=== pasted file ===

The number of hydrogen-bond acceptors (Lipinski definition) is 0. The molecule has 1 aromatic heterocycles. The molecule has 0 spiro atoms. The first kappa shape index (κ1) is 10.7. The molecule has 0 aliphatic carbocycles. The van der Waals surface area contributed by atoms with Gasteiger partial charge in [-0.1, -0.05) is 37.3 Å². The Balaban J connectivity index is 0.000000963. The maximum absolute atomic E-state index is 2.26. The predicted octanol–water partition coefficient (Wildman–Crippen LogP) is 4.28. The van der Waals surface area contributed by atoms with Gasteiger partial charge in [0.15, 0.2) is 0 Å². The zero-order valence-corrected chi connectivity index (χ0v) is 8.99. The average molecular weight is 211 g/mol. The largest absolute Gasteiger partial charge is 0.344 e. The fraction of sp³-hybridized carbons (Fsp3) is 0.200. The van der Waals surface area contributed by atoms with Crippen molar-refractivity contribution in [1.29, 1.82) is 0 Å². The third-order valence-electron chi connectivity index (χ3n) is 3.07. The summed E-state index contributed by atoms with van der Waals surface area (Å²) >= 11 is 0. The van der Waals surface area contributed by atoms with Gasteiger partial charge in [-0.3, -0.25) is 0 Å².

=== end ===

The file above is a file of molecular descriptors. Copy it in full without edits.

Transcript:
The number of hydrogen-bond acceptors (Lipinski definition) is 0. The molecule has 1 aromatic heterocycles. The molecule has 0 spiro atoms. The first kappa shape index (κ1) is 10.7. The molecule has 0 aliphatic carbocycles. The van der Waals surface area contributed by atoms with Gasteiger partial charge in [-0.1, -0.05) is 37.3 Å². The Balaban J connectivity index is 0.000000963. The maximum absolute atomic E-state index is 2.26. The predicted octanol–water partition coefficient (Wildman–Crippen LogP) is 4.28. The van der Waals surface area contributed by atoms with Gasteiger partial charge in [0.15, 0.2) is 0 Å². The zero-order valence-corrected chi connectivity index (χ0v) is 8.99. The average molecular weight is 211 g/mol. The largest absolute Gasteiger partial charge is 0.344 e. The fraction of sp³-hybridized carbons (Fsp3) is 0.200. The van der Waals surface area contributed by atoms with Crippen molar-refractivity contribution in [1.29, 1.82) is 0 Å². The third-order valence-electron chi connectivity index (χ3n) is 3.07. The summed E-state index contributed by atoms with van der Waals surface area (Å²) >= 11 is 0. The van der Waals surface area contributed by atoms with Gasteiger partial charge in [-0.3, -0.25) is 0 Å².